Optimizing the R&d Process Using Spin-Outs: Case Studies from the Pharmaceutical Industry

By Festel, Gunter; De Cleyn, Sven H. et al. | Research-Technology Management, January/February 2011 | Go to article overview

Optimizing the R&d Process Using Spin-Outs: Case Studies from the Pharmaceutical Industry


Festel, Gunter, De Cleyn, Sven H., Boutellier, Roman, Braet, Johan, Research-Technology Management


R&D spin-outs can offer an attractive mechanism for increasing the effectiveness and reach of R&D activities while maintaining the focus of the core business. A study of 42 spin-outs in the European pharmaceutical industry reveals the attributes that lead to successful spin-outs and illustrate the possible advantages of spin-outs.

OVERVIEW: R&D spin-outs offer pharmaceutical companies an increasingly attractive mechanism for increasing the effectiveness of R&D activities by allowing companies to maintain a clear focus on core activities and yet still exploit discoveries that are less central to the core business. This study analyzed 42 European R&D spin-outs with regard to background, realization, and further development. Interviews were conducted with key personnel in both parent companies and spin-outs to explore the underlying strategy and success factors. Key aspects of successful spin-outs are a clear focus on core activities and a cadre of highly motivated employees. The use of spin-outs has resulted in increased activity along the entire pharmaceutical value chain, producing an increase in drugs introduced to the market in recent years. However, spin-outs are also responsible for the disintegration of established value chains, resulting in higher coordination and transaction costs. Spin-outs offer managers a potential option to refocus their activities and reduce costs. The successful examples and potential pitfalls offered here illustrate best practices for managing spin-outs to maximize R&D productivity.

KEYWORDS: Spin-outs, Pharmaceutical industry, Outsourcing, Spin-offs, Drug discovery and development

The number of corporate R&D spin-outs in the pharmaceutical industry has increased significantly in recent years (Ramirez and Duberley 2010; Chemmanur and Yan 2004; Dewdney and Smith 1998). This may be the result of several market forces currently reshaping the industry-including rising R&D costs, high failure rates for new drug candidates (Findlay 2007), and the impending expiration of a number of blockbuster patents- all of which are forcing pharmaceutical companies to refocus on core activities and reduce costs (Parhankangas and Arenius 2003). In this context, spin-outs offer opportunities to enhance efficiency, divest redundant or noncore activities, and reduce costs. Spin-outs make an independent business out of an existing part of an organization-a business unit, a department, or even a project team (De Cleyn and Braet 2009).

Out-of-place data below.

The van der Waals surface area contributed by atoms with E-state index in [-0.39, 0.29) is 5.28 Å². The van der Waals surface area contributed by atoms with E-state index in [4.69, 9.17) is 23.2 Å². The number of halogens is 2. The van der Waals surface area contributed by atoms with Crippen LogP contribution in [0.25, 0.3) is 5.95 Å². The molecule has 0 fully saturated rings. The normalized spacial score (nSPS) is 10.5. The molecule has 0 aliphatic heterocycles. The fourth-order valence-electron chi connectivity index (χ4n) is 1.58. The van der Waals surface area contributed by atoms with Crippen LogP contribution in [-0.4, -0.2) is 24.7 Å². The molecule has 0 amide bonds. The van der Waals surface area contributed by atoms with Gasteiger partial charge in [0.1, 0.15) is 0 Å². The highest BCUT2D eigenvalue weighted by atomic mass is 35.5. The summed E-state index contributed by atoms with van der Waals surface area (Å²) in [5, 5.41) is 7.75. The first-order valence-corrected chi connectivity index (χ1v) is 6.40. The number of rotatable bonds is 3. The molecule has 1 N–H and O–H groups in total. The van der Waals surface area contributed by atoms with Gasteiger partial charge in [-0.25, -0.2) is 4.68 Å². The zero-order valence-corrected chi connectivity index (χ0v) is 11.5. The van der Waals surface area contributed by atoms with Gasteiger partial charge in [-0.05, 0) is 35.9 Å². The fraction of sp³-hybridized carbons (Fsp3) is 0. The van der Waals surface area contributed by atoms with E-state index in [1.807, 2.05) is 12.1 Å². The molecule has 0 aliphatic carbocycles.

The spin-out company may take personnel, assets, intellectual property, technology, or existing products from the parent organization to support its development. Companies have various reasons for realizing a spin-out. In the case of redundant capacities or noncore activities (for instance, after a merger), a spin-out can be used to reduce costs as an alternative to closing or selling the unit (Parhankangas and Arenius 2003; Bergh and Lim 2008). A spin-out can also be used to reduce capital requirements and risk, if R&D projects are not in the strategic focus of a pharmaceutical company (Chemmanur and Yan 2004). A third possible reason is the isolation of high-risk R&D projects in non-core areas, in order to prevent it from affecting the riskiness of the core business (Arnold et al. 2010; van Gils et al. 2009).

R&D spin-outs can also be used strategically to make R&D more flexible for increased effectiveness and effi- ciency (Krishnaswami and Subramaniam 1999). An effective spin-out can overcome cultural hurdles to innovation, such as bureaucratic thinking, fear of cannibalism, or "not invented here" syndrome by moving the activity to a separate organization with a different culture (Bergh and Lim 2008; Jagersma and van Gorp 2003). They can more easily pick up external impulses and serve as a mechanism to explore revolutionary ideas in a setting apart from mainstream business (Parhankangas and Arenius 2003; Jagersma and van Gorp 2003). …

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